The frequent foot-targeting in Hollywood never ceases to astound me:
Waugh fans have been dismayed to learn that the forthcoming film will not stay true to the book. Sir John Mortimer, who adapted the landmark television series in the 1980s which remained faithful to the original text, is among those who have criticised the new production.
In the novel, Sebastian Flyte and Charles Ryder, played in the film by Ben Whishaw and Matthew Goode, travel to Venice to visit Sebastian’s father, Lord Marchmain. But in the new adaptation, they are joined by Sebastian’s sister, Julia (Hayley Atwell), allowing scriptwriter Jeremy Brock to develop a love triangle between the three main characters and inserting scenes which demonstrate Julia’s “sexual awakening” when she visits the Venice Carnivale.
I’ve always been partial to Merchant-Ivory and the BBC adaptation of “Brideshead Revisited” is one of the few DVDs I’ve gone out of my way to acquire. The BBC series was a beautiful and near-flawless transition from text to screen; its massive popularity is the reason that there’s a market for the film in the first place.
But, as has happened with so many science fiction classics, Hollywood producers are too arrogant to believe that a classic and hugely popular story told by a proven storyteller can’t be improved by an impromptu explosion, dinosaur attack, or sudden lesbian syndrome. But I’m not going to complain about the way in which the forthcoming “Brideshead Revisited” movie will be terrible in precisely the same way I didn’t complain about the desecration of Susan Cooper’s “The Dark is Rising” in the movie of the same name. Despite being a big fan of the latter, I never saw it and therefore have nothing to complain about.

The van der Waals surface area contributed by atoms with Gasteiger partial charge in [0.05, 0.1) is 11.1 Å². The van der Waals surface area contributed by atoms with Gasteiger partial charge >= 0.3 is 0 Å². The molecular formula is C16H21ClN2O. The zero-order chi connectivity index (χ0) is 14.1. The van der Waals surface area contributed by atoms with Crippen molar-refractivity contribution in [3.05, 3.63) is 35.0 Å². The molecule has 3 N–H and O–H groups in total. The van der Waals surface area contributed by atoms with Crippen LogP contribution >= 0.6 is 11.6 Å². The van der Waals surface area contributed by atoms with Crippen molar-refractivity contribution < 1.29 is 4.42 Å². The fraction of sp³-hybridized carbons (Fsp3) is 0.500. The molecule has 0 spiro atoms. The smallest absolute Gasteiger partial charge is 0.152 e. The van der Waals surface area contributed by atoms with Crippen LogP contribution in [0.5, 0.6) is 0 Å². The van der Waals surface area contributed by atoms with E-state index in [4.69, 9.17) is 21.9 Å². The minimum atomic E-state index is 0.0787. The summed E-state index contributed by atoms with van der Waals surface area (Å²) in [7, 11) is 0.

That’s the best way to deal with these things. If it’s clear that Hollywood has messed with the basic story, don’t go to the movie. As movies based on “improved” stories fail while more faithful versions go on to massive success, the investors behind Hollywood will eventually get the message even if the idiot producers and directors don’t. What Hollywood can’t seem to grasp is that to score a big mainstream hit, you must first own your core niche. That’s the seed. If you elect to begin by blowing off your core fans in favor of chasing some ethereal mainstream appeal, you’ll achieve nothing more than sentencing your own project to failure.